Do you remember how you felt on the first day of school every year? The anticipation of getting new notebooks with crisp, clean paper and newly sharpened pencils…knowing everything was fresh and new and filled with promise? Anything and everything was possible. Of course, I always had a few butterflies as well, because the unknown is always a little bit daunting.
That’s how I feel right now about FHFG. The board is ready to begin planning a new year for FHFG, and everything is possible. FHFG is starting new, with fresh ideas and a clean slate. As a matter of fact, since the sale of the East Lawn property was finalized in December, FHFG truly has an entirely new agenda. The organization has no debt, which means it can concentrate on preserving the A.T. Smith house, organizing and enriching the Old Train Station, and the educational programs FHFG has envisioned for some time. At the same time, it’s a bit overwhelming, precisely because the possibilities are endless. FHFG needs to refine what it wants to accomplish this year.
At the end of January, the FHFG board of directors will have met to brainstorm and plan for the year. Because there is so much to consider, the planning session will continue during the February board meeting. FHFG encourages each of you to take advantage of your opportunity to be heard. If you have an idea for a program, if you would like to volunteer for a committee, if you have suggestions for improving the projects and work of FHFG, do not keep them to yourselves! FHFG welcomes your input, and promises if you have feedback or proposals for us, someone will contact you to talk further about your ideas. The way FHFG gets stronger and better is by having better and more communication with all of its members. If you wish, you can email me directly at firstname.lastname@example.org, or you can call the OTS (503-992-1280) to leave a message.
Last year I felt the growing excitement and enthusiasm of the FHFG’s membership. FHFG has many new members with amazing talents to share. There are some extremely dynamic board members who have led us through new projects and events. I learned to never say, “It can’t be done.” When David Morelli told me his plans for grading the East Lawn – without road-grading equipment – I thought, “It can’t be done. It’ll take forever, and this man has a full-time job.” He proved me wrong.
When Cristy Santangelo – Veran t told me FHFG was going to serve a full catered lunch in the basement of the A.T. Smith house, I thought, “ It can’t be done . There’s 160 years of dirt in there, no furniture, and only one extension cord.” She made a fairyland in that basement, provided an incredible lunch, and proved me wrong.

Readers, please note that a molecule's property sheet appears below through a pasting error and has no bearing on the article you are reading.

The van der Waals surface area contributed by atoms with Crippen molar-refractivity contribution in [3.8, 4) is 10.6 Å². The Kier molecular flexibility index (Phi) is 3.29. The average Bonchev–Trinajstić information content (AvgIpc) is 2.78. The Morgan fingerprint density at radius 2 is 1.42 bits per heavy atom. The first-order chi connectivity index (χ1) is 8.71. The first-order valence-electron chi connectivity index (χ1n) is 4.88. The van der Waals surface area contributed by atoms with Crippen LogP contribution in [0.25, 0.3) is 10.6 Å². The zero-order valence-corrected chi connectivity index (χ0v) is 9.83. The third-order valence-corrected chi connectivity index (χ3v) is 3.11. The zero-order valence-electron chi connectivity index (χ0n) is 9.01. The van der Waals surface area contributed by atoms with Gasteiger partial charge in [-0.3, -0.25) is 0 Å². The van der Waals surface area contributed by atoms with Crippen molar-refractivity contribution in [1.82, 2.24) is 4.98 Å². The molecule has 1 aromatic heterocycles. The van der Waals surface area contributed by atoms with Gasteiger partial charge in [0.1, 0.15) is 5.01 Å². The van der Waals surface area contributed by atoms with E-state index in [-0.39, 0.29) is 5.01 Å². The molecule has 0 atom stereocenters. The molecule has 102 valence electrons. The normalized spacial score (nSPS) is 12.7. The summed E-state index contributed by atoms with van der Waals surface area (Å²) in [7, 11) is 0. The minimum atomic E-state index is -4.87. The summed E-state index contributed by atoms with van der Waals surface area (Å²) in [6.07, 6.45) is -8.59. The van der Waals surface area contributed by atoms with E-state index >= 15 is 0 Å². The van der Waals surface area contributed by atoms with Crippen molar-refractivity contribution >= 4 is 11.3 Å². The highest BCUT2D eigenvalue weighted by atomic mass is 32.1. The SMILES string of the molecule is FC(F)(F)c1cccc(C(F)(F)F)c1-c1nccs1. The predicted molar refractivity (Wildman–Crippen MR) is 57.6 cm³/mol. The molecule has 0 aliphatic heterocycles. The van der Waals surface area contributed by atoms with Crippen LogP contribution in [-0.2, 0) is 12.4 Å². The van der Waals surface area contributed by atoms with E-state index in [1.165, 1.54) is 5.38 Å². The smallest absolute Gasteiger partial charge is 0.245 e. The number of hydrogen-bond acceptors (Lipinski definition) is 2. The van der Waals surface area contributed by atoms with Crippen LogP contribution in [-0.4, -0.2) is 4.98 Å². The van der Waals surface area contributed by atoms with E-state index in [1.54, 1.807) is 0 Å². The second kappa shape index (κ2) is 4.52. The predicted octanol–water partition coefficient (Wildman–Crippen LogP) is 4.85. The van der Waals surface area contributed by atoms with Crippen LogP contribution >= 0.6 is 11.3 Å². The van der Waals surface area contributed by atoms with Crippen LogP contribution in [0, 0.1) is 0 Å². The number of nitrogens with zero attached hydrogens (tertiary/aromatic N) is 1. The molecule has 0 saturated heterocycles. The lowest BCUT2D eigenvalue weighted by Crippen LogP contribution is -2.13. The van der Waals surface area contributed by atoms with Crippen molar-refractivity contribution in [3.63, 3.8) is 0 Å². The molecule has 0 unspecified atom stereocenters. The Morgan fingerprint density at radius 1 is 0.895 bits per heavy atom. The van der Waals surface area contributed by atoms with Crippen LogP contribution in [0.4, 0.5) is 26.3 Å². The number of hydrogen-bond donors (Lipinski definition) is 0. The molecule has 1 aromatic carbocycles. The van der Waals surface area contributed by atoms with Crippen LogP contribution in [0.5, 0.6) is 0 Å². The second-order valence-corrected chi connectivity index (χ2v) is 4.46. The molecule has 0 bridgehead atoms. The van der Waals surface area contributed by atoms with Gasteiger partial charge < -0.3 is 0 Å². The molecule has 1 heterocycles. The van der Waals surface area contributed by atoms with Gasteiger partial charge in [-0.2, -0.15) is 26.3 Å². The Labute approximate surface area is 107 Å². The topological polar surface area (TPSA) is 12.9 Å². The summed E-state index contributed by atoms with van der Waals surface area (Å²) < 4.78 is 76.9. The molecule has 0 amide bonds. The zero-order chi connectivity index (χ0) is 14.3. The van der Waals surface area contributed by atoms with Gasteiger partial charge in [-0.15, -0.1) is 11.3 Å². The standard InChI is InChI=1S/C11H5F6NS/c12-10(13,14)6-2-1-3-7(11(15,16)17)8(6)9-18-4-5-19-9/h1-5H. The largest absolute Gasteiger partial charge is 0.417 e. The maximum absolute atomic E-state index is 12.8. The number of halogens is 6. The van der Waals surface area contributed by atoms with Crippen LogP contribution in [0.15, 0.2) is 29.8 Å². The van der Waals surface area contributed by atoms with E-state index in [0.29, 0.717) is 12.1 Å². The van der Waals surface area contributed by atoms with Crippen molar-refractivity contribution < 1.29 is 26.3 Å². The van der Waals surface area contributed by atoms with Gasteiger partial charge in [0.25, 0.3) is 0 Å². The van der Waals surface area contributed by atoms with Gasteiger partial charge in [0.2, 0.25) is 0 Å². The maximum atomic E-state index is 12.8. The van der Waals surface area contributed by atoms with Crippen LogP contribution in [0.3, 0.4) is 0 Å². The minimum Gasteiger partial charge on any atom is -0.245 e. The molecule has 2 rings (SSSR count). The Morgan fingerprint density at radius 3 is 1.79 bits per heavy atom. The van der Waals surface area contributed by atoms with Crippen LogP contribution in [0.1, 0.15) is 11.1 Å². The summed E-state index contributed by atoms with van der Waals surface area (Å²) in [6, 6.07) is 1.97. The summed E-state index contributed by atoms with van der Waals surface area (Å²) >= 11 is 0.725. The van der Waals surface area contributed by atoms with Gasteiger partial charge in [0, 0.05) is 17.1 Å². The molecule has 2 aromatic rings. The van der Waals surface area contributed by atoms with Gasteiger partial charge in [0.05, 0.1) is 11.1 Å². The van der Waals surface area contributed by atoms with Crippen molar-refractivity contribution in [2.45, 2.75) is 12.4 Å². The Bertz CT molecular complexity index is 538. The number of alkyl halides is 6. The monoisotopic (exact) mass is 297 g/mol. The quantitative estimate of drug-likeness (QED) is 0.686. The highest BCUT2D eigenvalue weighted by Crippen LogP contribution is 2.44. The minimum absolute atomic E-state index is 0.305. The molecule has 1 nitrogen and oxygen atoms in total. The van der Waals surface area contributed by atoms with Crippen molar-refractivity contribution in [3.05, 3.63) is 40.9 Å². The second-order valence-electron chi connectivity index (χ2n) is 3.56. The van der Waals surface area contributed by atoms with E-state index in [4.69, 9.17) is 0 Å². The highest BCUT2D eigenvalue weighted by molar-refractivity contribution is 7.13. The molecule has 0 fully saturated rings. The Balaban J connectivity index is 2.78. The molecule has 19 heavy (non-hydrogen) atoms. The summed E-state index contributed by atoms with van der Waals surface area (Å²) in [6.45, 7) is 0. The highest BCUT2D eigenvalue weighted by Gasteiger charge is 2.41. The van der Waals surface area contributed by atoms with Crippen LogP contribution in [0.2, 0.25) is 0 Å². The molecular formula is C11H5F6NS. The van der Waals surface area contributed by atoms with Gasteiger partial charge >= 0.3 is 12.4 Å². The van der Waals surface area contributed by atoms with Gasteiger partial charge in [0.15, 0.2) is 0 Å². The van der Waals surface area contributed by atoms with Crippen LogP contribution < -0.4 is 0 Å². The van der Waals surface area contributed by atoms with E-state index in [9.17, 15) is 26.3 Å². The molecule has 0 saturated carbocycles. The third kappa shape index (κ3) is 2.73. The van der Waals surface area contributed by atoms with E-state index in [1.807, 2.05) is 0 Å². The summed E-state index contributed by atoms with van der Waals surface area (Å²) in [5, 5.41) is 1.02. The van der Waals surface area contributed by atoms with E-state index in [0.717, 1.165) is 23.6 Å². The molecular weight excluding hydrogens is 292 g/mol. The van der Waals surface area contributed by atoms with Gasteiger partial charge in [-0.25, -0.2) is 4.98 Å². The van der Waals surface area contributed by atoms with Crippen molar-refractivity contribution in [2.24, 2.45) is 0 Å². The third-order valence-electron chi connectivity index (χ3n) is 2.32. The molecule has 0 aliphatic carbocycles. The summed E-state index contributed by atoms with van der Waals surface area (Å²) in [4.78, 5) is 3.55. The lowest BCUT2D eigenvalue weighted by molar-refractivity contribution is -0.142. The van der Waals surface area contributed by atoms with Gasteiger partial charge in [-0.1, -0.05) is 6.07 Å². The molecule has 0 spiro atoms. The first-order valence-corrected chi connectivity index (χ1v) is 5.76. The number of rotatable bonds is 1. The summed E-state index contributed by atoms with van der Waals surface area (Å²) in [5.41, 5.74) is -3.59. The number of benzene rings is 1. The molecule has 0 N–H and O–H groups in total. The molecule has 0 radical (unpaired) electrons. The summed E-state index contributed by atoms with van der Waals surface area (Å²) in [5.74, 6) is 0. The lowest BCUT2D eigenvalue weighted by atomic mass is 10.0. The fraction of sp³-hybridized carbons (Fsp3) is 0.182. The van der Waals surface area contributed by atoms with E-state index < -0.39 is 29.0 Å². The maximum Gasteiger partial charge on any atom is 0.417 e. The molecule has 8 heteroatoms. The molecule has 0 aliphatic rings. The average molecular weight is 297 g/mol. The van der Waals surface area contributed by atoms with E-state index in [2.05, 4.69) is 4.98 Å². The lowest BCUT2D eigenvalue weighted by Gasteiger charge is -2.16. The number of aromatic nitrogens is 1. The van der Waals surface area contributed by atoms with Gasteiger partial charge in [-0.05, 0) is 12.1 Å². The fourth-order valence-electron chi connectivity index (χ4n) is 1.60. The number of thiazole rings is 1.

When Melody Haveluck served as chair for the Tour of Historic Homes, I thought, “She has given too much already this year: heading the garden tour, taking command of the summer picnic, in charge of preparing the A.T. Smith house for the Chamber of Commerce luncheon, meanwhile being Vice-President and head cheerleader of FHFG; she’ll burn out.” She and her committee put together one of the most memorable tours ever, and once again, she proved me wrong. If you don’t already get the gist of what I’m saying, it’s this: FHFG volunteers can accomplish anything they put their minds and hearts to.
I’m urging you to get involved. Come down to the OTS Wednesday m o r n i n g s , a n d s e e w h a t i s happening. Better yet, contact any one of FHFG’s board members, and talk to them about what you’d like to do to help. The board of directors used to take charge of all of the committees and did much of FHFG’s workload, but FHFG is delighted to say it’s getting too big for that. FHFG absolutely needs people from the membership to help with some of the exciting projects the organization has envisioned.
One newcomer to Forest Grove, Cherie Savoie-Tintary, has been here for only a few months, not years. She has already proposed a new event FHFG will debut this fall. Cherie will head a committee to produce a cemetery tour in October, and needs volunteers to help with this project.
She has participated in a cemetery tour in California, and has already begun the research for the FHFG tour. It will be a respectful tour, with c o s t u m e d r e – e n a c t o r s p a y i n g homage to some of the folks buried in Mountain View Memorial Gardens. This cemetery is a beautiful location, and the place where Alvin Smith and Harvey Clark are buried. If you have any suggestions, or would like to
work on this committee, contact Cherie at email@example.com.
Also, if you are related to or know anyone who is buried at Mountain View cemetery, please share the information with FHFG – we’re eager to learn!
We have spoken before about children’s educational programs. Last year a fund-raising expert told me the way for museums to survive
in the future is not through static displays, but by incorporating living history into their programs. Imagine how wonderful it would be to have schoolchildren come to the A.T. Smith house for a pioneer experience!
Yes, FHFG needs to restore the house, but while it’s doing that it can still be fulfilling its mission. It can educate the community with programs on the property, not just inside the house. FHFG also wants FUN to be a large part of our efforts this year; and accomplishing great things can happen while everyone is having a good time.
FHFG’s possibilities are unlimited. Today is just like that first day of school…..now let’s get started!
[avatar user=”dmorris” size=”thumbnail” align=”left”]Diane Morris is the President of Friends of Historical Forest Grove[/avatar]
About Diane Morris
Diane is a memmber of Friends of Historic Forest Grove